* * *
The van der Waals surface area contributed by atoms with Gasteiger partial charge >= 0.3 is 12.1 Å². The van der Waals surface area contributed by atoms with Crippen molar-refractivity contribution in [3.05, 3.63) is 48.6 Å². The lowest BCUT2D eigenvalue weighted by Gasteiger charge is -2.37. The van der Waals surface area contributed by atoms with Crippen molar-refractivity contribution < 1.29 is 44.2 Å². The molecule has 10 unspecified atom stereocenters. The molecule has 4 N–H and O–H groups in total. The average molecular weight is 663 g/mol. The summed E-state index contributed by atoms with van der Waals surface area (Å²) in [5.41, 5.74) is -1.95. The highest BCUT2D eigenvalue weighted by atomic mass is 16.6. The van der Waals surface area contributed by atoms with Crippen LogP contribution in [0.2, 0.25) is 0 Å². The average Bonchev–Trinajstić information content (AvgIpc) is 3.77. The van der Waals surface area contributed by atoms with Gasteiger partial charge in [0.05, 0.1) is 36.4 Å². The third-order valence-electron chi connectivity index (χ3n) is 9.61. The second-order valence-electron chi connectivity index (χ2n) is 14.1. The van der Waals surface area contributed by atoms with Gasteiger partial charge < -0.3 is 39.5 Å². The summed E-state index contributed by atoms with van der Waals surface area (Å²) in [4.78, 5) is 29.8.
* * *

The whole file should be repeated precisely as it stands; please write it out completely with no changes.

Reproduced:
The van der Waals surface area contributed by atoms with Gasteiger partial charge >= 0.3 is 12.1 Å². The van der Waals surface area contributed by atoms with Crippen molar-refractivity contribution in [3.05, 3.63) is 48.6 Å². The lowest BCUT2D eigenvalue weighted by Gasteiger charge is -2.37. The van der Waals surface area contributed by atoms with Crippen molar-refractivity contribution < 1.29 is 44.2 Å². The molecule has 10 unspecified atom stereocenters. The molecule has 4 N–H and O–H groups in total. The average molecular weight is 663 g/mol. The summed E-state index contributed by atoms with van der Waals surface area (Å²) in [5.41, 5.74) is -1.95. The highest BCUT2D eigenvalue weighted by atomic mass is 16.6. The van der Waals surface area contributed by atoms with Crippen LogP contribution in [0.2, 0.25) is 0 Å². The average Bonchev–Trinajstić information content (AvgIpc) is 3.77. The van der Waals surface area contributed by atoms with Gasteiger partial charge in [0.05, 0.1) is 36.4 Å². The third-order valence-electron chi connectivity index (χ3n) is 9.61. The second-order valence-electron chi connectivity index (χ2n) is 14.1. The van der Waals surface area contributed by atoms with Gasteiger partial charge < -0.3 is 39.5 Å². The summed E-state index contributed by atoms with van der Waals surface area (Å²) in [4.78, 5) is 29.8.